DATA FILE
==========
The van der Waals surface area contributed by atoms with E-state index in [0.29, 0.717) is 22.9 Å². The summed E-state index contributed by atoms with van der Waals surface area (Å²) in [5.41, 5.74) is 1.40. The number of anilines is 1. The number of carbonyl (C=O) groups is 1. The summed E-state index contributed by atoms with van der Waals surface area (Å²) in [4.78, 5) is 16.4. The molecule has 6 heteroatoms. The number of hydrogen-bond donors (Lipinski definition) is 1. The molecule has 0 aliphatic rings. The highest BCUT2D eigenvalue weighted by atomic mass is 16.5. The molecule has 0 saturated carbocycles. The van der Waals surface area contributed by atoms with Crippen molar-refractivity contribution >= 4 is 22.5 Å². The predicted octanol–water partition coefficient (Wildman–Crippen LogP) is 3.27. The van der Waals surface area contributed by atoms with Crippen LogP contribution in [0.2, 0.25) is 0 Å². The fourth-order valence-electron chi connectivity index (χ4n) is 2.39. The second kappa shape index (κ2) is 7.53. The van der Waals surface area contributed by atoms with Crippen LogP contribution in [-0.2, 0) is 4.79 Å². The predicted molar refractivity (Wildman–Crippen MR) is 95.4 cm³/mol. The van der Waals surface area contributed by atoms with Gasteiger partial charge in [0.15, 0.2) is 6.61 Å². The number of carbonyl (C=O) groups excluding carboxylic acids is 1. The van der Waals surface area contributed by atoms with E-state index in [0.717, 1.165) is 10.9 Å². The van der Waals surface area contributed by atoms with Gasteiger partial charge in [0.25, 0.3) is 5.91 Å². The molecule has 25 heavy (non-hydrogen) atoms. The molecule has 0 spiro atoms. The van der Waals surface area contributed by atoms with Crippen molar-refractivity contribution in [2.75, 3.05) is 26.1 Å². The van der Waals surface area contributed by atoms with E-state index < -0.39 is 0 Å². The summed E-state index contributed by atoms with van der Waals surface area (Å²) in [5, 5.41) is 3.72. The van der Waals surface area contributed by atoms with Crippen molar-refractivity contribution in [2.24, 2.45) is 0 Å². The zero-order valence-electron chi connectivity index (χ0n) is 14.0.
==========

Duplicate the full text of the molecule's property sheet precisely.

The van der Waals surface area contributed by atoms with E-state index in [0.29, 0.717) is 22.9 Å². The summed E-state index contributed by atoms with van der Waals surface area (Å²) in [5.41, 5.74) is 1.40. The number of anilines is 1. The number of carbonyl (C=O) groups is 1. The summed E-state index contributed by atoms with van der Waals surface area (Å²) in [4.78, 5) is 16.4. The molecule has 6 heteroatoms. The number of hydrogen-bond donors (Lipinski definition) is 1. The molecule has 0 aliphatic rings. The highest BCUT2D eigenvalue weighted by atomic mass is 16.5. The molecule has 0 saturated carbocycles. The van der Waals surface area contributed by atoms with Crippen molar-refractivity contribution >= 4 is 22.5 Å². The predicted octanol–water partition coefficient (Wildman–Crippen LogP) is 3.27. The van der Waals surface area contributed by atoms with Crippen LogP contribution in [0.2, 0.25) is 0 Å². The fourth-order valence-electron chi connectivity index (χ4n) is 2.39. The second kappa shape index (κ2) is 7.53. The van der Waals surface area contributed by atoms with Crippen LogP contribution in [-0.2, 0) is 4.79 Å². The predicted molar refractivity (Wildman–Crippen MR) is 95.4 cm³/mol. The van der Waals surface area contributed by atoms with Gasteiger partial charge in [0.15, 0.2) is 6.61 Å². The number of carbonyl (C=O) groups excluding carboxylic acids is 1. The van der Waals surface area contributed by atoms with E-state index in [0.717, 1.165) is 10.9 Å². The van der Waals surface area contributed by atoms with Gasteiger partial charge in [0.25, 0.3) is 5.91 Å². The molecule has 25 heavy (non-hydrogen) atoms. The molecule has 0 spiro atoms. The van der Waals surface area contributed by atoms with Crippen molar-refractivity contribution in [2.75, 3.05) is 26.1 Å². The van der Waals surface area contributed by atoms with E-state index < -0.39 is 0 Å². The summed E-state index contributed by atoms with van der Waals surface area (Å²) in [5, 5.41) is 3.72. The van der Waals surface area contributed by atoms with Crippen molar-refractivity contribution in [2.24, 2.45) is 0 Å². The zero-order valence-electron chi connectivity index (χ0n) is 14.0.